Columbia University linguist John McWhorter and I talk about talking. Why do millennials overuse the word “like,” and what led to the rise of “adulting?” (John also shares what he believes is the sole instance in which grammar scolds have succeeded.)
In the second half of this episode, we discuss race relations in the United States. John critiques a New York City proposal to axe the “Specialized High School Admission Test” after Mayor De Blasio called it “a roadblock to justice, progress and academic excellence” for the City’s minority students. The plan, which narrowly passed the State Assembly’s Education Committee earlier this month, would replace the test by admitting the top 7 percent from the city’s middle schools.
John is an associate professor of English at Columbia University and the author of many books, including Words on the Move: Why English Can’t -- and Won’t -- Sit Still (Like Literally). He writes prolifically for the popular press, especially at The Atlantic, and hosts a podcast for Slate called Lexicon Valley.
0:00: Peter introduces John, who tells the story of how he became interested in language.
4:23: Noam Chomsky proposed that all languages share a universal grammar. Was he right?
7:36: Why are words always changing? Peter and John look at John’s book, Words on the Move: Why English Can’t -- and Won’t -- Sit Still (Like Literally).
9:20: John defends the promiscuous use of the word “like” ...
12:20: ... and the changing use of the word “because.”
13:41: John says the word “adulting” and “kidspeak” have become popular, particularly since the 2008 financial crisis.
14:57: Peter asks if irony and jest are more of an engine for linguistic change than in earlier generations.
16:15: Grammar scolds have mostly failed to prevent the evolution of language, except in this one particular instance.
18:54: How efficient is English, compared with other languages? Does it have anything to do with English’s widespread use?
21:51: Modern linguists try to link language and culture, but John says that’s a mistake.
24:16: How much of language is actually spoken? Peter and John talk about gestures--and whether American Sign Language should fulfill students’ foreign language requirements.
31:00: Languages are dying out yearly. What is the future of language?
33:50: New York City is worried that too few black students are admitted to the most prestigious high schools. But John says it’s a mistake to get rid of the admissions test.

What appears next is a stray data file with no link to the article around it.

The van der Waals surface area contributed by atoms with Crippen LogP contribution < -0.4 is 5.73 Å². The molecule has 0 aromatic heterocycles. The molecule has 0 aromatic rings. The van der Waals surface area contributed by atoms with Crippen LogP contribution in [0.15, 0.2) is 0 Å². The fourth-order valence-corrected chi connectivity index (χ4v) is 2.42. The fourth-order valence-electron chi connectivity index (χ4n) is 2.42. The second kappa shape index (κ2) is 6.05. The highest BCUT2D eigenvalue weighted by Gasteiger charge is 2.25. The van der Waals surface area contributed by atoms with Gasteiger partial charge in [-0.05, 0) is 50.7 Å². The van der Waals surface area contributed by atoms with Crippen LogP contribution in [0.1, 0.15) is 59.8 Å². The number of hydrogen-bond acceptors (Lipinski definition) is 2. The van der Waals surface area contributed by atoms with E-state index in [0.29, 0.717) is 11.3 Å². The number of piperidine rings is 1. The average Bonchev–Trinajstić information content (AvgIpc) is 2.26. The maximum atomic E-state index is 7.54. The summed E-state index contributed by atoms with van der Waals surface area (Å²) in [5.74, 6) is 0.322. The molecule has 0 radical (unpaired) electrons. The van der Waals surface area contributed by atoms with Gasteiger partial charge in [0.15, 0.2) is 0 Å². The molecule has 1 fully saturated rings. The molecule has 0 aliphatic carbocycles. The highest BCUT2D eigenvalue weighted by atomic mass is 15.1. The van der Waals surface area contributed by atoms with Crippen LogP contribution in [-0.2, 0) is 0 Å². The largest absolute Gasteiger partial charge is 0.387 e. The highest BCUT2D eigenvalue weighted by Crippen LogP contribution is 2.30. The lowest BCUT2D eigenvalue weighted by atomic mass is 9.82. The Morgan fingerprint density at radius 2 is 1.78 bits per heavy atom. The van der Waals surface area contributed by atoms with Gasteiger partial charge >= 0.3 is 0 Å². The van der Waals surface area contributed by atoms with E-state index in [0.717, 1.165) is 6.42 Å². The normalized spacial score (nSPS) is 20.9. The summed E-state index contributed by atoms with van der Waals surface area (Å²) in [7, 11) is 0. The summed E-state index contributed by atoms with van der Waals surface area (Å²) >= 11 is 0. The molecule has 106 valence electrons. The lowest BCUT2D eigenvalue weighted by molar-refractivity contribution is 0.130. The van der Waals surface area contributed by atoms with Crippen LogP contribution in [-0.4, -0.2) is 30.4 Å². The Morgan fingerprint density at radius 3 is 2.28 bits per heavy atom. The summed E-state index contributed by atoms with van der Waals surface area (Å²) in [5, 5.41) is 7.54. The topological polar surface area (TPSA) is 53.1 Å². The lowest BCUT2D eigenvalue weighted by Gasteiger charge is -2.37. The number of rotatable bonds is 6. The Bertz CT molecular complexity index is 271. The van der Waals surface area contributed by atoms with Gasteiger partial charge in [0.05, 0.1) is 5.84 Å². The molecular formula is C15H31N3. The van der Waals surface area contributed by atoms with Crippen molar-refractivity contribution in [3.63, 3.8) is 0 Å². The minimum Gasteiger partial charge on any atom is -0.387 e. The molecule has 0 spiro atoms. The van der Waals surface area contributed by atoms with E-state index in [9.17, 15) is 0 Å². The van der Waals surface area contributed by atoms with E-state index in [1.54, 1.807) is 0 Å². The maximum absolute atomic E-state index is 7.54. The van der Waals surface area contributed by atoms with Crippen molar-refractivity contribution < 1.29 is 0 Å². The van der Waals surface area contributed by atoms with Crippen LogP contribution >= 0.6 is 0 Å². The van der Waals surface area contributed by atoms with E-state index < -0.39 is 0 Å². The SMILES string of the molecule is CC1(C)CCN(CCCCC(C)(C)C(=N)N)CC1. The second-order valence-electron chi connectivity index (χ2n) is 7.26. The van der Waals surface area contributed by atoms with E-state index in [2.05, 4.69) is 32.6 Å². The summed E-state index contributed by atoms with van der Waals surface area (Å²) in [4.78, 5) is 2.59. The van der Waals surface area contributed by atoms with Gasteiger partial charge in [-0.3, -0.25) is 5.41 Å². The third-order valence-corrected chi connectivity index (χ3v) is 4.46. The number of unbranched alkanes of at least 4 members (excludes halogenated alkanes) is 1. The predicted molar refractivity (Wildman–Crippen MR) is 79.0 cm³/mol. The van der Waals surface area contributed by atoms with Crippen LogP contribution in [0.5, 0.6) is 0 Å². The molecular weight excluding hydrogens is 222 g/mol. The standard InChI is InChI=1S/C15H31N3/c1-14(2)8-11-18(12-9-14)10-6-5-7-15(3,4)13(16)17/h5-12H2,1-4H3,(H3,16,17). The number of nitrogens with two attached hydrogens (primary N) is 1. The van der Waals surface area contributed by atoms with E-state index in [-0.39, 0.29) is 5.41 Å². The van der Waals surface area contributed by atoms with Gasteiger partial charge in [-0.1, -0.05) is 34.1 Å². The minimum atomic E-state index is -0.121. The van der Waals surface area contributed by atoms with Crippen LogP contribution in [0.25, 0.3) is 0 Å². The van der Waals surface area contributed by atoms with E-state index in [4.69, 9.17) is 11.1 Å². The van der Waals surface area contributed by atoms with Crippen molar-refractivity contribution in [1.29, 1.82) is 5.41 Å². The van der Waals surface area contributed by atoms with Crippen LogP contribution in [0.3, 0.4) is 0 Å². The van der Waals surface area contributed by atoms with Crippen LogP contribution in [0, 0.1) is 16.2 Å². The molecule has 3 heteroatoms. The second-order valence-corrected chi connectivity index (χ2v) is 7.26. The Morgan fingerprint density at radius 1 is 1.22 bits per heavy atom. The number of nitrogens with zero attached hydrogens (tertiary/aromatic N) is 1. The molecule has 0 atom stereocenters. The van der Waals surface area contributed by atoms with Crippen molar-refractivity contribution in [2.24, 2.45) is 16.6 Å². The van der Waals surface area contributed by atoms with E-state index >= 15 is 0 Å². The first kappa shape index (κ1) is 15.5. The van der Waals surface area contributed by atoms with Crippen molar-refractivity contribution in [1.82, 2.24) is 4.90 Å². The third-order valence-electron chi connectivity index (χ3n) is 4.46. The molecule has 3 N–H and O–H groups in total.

42:50: John describes anti-racism as a religion, in which white privilege is original sin. Ta-Nehisi Coates’ writing is almost like a sermon.
49:27: Peter and John talk about the trend of defining down words like trauma, survivor, and racism. John says the “recreational pessimism” and “performativity” of anti-racism is usually more about providing catharsis than instituting real change.
57:57: The frame of mind that anti-racism encourages actually prevents people from experiencing satisfaction when real change occurs.
1:03:13: The “cult of white atonement” is intellectually lazy and actually condescending toward black people, John says.
1:07:56: The Jussie Smollett is the most recent example of what John calls “victimhood chic.”
1:10:36: Peter asks John about the new NAS report, Neo-Segregation at Yale.
John McWhorter, Lexicon Valley Podcast
John McWhorter, “Why Grown-Ups Keep Talking Like Little Kids,” The Atlantic
John McWhorter, “The World’s Most Efficient Languages,” The Atlantic
John McWhorter, “Atonement as Activism,” The American Interest
Ta-Nehisi Coates, “The Case for Reparations,” The Atlantic
Peter Wood, “Fake Crimes, Real Hate on College Campuses,” Townhall
John McWhorter, “What the Jussie Smollett Story Reveals,” The Atlantic
John McWhorter, “Don’t Scrap the Test, Help Black Kids Ace It,” The Atlantic
Dion J. Pierre and Peter Wood, Neo-Segregation at Yale, National Association of Scholars